People in good health were all of a sudden attacked by violent heats in the head, and redness and inflammation in the eyes, the inward parts, such as the throat or tongue, becoming bloody and emitting an unnatural and fetid breath.
—Thucydides, 430 B.C.
It’s fun to dismiss ancient doctors as a clueless pack of bloodletting leech freaks. In fact, most physicians of the Middle Ages were serious scientists who adhered to a fairly rigorous empirical method to surprisingly good effect. Even so, their inability to deal with bubonic plague led to widespread public disillusionment with the profession and a general embrace of mystical therapies and magical treatments that would leave professional healers mistrusted and marginalized for centuries. Likewise, the failure of the Church to stop the Black Death caused a pronounced swing away from Catholicism and toward esoteric and occult religious practices.
Fast-forward 700 years, and mainstream medicine, which has proven equally ineffective at halting pandemic, is being showered with the kind of reverential esteem once reserved for gladiators in the arena. And far from abandoning established religion, Americans are attending “virtual” church services at nearly the same rate they attended the in-person kind, and nearly 20 percent profess that the advent of COVID-19 has actually strengthened their faith.
The Black Death killed 80 percent of those who contracted it, virtually depopulating vast regions of Europe. In England alone, more than 1,000 villages simply ceased to exist. Thanks to COVID-19’s low mortality rate, America is in no danger of running out of people. Businesses, on the other hand, are dropping like flies. More than 150,000 small businesses have permanently closed their doors, and they continue to fall at a rate of almost 20,000 per month. Entire industries have been laid waste, particularly those providing essential quality-of-life services like hospitality and entertainment.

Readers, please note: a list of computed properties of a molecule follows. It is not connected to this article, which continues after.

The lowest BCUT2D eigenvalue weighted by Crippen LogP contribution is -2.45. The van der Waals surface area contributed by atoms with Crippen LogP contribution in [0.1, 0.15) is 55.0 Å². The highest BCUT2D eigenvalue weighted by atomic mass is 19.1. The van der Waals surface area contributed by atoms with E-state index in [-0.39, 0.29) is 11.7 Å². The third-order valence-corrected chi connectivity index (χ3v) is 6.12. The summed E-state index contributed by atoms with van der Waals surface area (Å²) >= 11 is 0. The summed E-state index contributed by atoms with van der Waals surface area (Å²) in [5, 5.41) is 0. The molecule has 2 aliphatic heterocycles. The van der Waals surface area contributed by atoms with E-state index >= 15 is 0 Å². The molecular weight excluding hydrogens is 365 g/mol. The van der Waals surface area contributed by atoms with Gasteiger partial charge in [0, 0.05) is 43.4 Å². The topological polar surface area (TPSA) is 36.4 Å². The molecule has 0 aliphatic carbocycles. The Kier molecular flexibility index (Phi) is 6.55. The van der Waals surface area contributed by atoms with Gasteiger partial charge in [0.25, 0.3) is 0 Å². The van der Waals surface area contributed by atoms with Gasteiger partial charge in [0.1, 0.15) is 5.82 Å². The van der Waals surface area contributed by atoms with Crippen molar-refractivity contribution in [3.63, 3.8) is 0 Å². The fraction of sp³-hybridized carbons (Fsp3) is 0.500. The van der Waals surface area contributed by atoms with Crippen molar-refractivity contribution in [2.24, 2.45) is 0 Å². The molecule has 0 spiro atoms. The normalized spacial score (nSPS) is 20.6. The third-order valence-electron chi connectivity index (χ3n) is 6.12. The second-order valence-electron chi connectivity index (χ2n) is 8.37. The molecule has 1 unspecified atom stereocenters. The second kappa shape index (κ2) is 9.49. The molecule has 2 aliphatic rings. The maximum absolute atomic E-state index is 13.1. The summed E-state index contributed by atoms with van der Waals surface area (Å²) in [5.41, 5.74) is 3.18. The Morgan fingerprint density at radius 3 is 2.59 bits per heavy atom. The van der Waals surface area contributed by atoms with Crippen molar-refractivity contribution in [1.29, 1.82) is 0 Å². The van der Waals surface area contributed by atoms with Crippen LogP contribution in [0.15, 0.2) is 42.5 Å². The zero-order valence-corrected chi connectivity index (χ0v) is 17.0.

Perhaps the most notable victim of the Black Death was the feudal system of government. Deprived of so much of the peasant workforce upon which their wealth and status depended, Europe’s landed elite were forced to compete with each other for labor. Finding their labor suddenly valued and valuable, the surviving serfs weren’t shy about leveraging their advantage to win financial rewards, legal freedoms and political rights. Common folk went into the Plague as chattel and came out of it middle class.
The response to COVID-19 hasn’t been nearly so kind to the modern laborer. Forced out of work by government mandated shut-downs, up to 30 million idled employees—about 47 percent of the American workforce—find themselves forced to compete for a ruinously diminished menu of jobs being offered by cash-poor employers who can ill afford to fill them. The most notable victim of coronavirus may yet turn out to be economic independence.
Medical authorities predict it will be at least a year before a COVID-19 vaccine is ready for market, and another year after that before everybody who wants some gets some. If that sounds like a very long time to forego movies, travel and ballgames in favor of masks, contact tracing and quarantine, be informed that, like Dorothy and her ruby slippers, we’ve had the power to escape this bizarre Oz all along.
Historical authorities tell us that every pandemic has two endings: one medical and one social. The medical ending occurs when the disease has finally run its course and death rates return to pre-pandemic levels. The social one occurs when enough people decide that living in constant fear is worse than the disease and simply go back about their normal business. Our power rests in the fact that, as often as not, a pandemic’s social ending happens before the medical one, and sometimes long before.
Any time we collectively resolve that happy, productive, fulfilling lives are preferable to fear, poverty and isolation, we’ll have put the worst of this pandemic behind us.
But Lord, how empty the streets are, and melancholy… everybody talking of this dead, and that man sick, and so many in this place, and so many in that… but there are great hopes of a great decrease this week. God send it.
—Samuel Pepys, London 1665